The Slack Email integration

This is the app to work with: Email. Its configuration is based on a four-step wizard:

  • Select the channel (or create a new one).

001.png

  • When added, set the name and a short description of the new contact (bot) in Slack.

002.png

  • Change the avatar (it’s important to recognize the bot at a glance)

003

  • After saving, copy the email address the app created for you.

004

A word about the “Hide this address” checkbox: this is useful if you want to hide the address to any other member of your workspace. You will be the only user able to read it if you check that box.

Type of SQL Server notifications and setup

As a DBA, we’re managing the following types of notifications on a daily basis:

  • SQL Server built-in and custom Alerts
  • Job execution status
  • Integration Services custom emails (within the packages)
  • External monitoring tools (which monitor SQL Instances)

With the exception of SSIS custom emails and external monitoring tools, everything is managed by Database Mail. This is a lightweight layer that allows us to send emails directly from a SQL Server Instance, connecting to a SMTP server.

To setup Database Mail you can follow this guide from Microsoft Documentation.

Once this is up and running, you can manage the notifications using SQL Server Operators. An operator is an alias managed by the SQL Server Agent which you can use to send emails and other types of messages, like pagers and Net Send.

Creating an operator is simple, just invoke the following system stored procedure:

USE msdb; 
GO 

EXEC dbo.sp_add_operator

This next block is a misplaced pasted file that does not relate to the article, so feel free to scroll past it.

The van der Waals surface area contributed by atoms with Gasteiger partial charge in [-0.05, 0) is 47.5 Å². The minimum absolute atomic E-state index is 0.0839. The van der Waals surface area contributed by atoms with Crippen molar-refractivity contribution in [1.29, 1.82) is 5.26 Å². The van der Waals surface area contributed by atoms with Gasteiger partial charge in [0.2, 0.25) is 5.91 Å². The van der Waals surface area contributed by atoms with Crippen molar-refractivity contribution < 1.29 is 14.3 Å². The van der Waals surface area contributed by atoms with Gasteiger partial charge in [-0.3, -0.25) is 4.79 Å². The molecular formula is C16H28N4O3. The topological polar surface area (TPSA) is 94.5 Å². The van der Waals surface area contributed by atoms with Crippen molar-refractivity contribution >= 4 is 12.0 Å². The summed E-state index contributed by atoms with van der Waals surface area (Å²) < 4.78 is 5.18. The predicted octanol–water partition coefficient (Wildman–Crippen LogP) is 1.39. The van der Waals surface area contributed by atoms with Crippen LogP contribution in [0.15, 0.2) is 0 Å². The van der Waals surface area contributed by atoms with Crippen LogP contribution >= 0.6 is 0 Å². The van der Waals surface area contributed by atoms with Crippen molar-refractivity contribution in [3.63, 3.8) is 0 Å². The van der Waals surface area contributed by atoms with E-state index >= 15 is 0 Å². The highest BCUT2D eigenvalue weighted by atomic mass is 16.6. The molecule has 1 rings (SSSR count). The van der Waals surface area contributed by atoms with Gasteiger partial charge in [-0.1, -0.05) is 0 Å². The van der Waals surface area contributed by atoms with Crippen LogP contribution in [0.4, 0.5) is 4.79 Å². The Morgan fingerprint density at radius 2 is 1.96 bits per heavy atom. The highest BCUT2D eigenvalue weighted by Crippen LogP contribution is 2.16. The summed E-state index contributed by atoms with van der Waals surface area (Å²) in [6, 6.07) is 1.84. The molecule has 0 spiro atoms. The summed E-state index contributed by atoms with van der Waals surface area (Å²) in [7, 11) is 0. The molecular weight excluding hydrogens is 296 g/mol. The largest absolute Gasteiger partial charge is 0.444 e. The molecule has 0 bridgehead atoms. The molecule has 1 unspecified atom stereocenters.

@name = N'<name here>',
    @enabled = 1,
    @email_address = N'<email here>';
GO

If you’re asking what email address you should use, it’s easy to say. You must fill the @email_address parameter with the address returned by the Email app integration for the channel you will send to (j8e4b5t2p4y8g4o2@elysteam.slack.com in the example above). But, what about the name parameter? In my opinion, the best name is the one that helps us to understand where the message will be sent to. Suppose that we’d like to notify something about some index maintenance jobs. We could call the operator Slack Indexes Maintenance, Slack Indexes Maintenance Operator and so on. With such names, you will immediately know what we are going to send to Slack as the topic is related to index maintenance.

Thus, you’ll get the following snippet:

USE msdb; 
GO 

EXEC dbo.sp_add_operator 
    @name = N' Slack Indexes Maintenance Operator',
    @enabled = 1,
    @email_address = N'j8e4b5t2p4y8g4o2@elysteam.slack.com';
GO

 

Slack channels naming considerations

I’d like to share with you my thought about the channel naming conventions. The principles to follow when naming channels, are:

  • Readability (clear for everyone)
  • Awareness (know what)
  • Style and Rules (know how)
  • Repeatability (keep using it from now on)

That being said, if the channel name describes a single action (like indexes maintenance in the above example) the operator which will send notifications should be unique. The reason is simple enough: we know that Indexes Maintenance Operator is sending messages to #sql-idx-maint-alerts (readability) and everyone knows that this is a one-to-one communication between a SQL Server Operator and Slack (awareness). Everyone knows that the “sql” channel prefix indicates SQL Server-related notification and the “alerts” suffix indicates that is an issue to pay attention to (style and rules). At the same time, everyone knows how to do the same with another pipeline of messages in the future (repeatability).

On the other hand, using a general purposes channel, like #sql-maint-alerts, allows us to be ready to future changes. Suppose that index maintenance will not be the only operation we’re executing in our servers (and typically isn’t). Does it make sense to create a new operator called for example, Database Concurrency Check Operator, which sends to a specific purpose channel? Clearly not.